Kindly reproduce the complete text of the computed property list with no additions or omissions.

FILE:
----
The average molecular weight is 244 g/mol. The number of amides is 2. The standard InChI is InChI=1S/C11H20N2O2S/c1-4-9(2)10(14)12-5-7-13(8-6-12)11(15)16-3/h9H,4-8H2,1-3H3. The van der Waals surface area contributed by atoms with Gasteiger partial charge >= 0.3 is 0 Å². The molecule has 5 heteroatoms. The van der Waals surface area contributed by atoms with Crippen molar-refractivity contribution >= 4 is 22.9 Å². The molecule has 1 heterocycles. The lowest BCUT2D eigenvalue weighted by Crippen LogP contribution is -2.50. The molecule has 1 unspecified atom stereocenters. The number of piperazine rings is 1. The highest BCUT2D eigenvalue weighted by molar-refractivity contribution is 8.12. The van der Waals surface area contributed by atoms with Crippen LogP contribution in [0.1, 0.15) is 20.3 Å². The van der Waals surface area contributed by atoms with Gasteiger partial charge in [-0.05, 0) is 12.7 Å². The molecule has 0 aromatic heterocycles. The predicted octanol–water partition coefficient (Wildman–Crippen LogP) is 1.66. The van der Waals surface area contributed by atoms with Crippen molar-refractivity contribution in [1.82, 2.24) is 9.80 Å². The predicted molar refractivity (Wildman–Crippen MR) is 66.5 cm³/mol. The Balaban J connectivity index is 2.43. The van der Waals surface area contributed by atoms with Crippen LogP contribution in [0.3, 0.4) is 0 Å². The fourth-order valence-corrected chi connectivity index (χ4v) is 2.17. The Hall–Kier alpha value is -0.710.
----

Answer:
The average molecular weight is 244 g/mol. The number of amides is 2. The standard InChI is InChI=1S/C11H20N2O2S/c1-4-9(2)10(14)12-5-7-13(8-6-12)11(15)16-3/h9H,4-8H2,1-3H3. The van der Waals surface area contributed by atoms with Gasteiger partial charge >= 0.3 is 0 Å². The molecule has 5 heteroatoms. The van der Waals surface area contributed by atoms with Crippen molar-refractivity contribution >= 4 is 22.9 Å². The molecule has 1 heterocycles. The lowest BCUT2D eigenvalue weighted by Crippen LogP contribution is -2.50. The molecule has 1 unspecified atom stereocenters. The number of piperazine rings is 1. The highest BCUT2D eigenvalue weighted by molar-refractivity contribution is 8.12. The van der Waals surface area contributed by atoms with Crippen LogP contribution in [0.1, 0.15) is 20.3 Å². The van der Waals surface area contributed by atoms with Gasteiger partial charge in [-0.05, 0) is 12.7 Å². The molecule has 0 aromatic heterocycles. The predicted octanol–water partition coefficient (Wildman–Crippen LogP) is 1.66. The van der Waals surface area contributed by atoms with Crippen molar-refractivity contribution in [1.82, 2.24) is 9.80 Å². The predicted molar refractivity (Wildman–Crippen MR) is 66.5 cm³/mol. The Balaban J connectivity index is 2.43. The van der Waals surface area contributed by atoms with Crippen LogP contribution in [0.3, 0.4) is 0 Å². The fourth-order valence-corrected chi connectivity index (χ4v) is 2.17. The Hall–Kier alpha value is -0.710.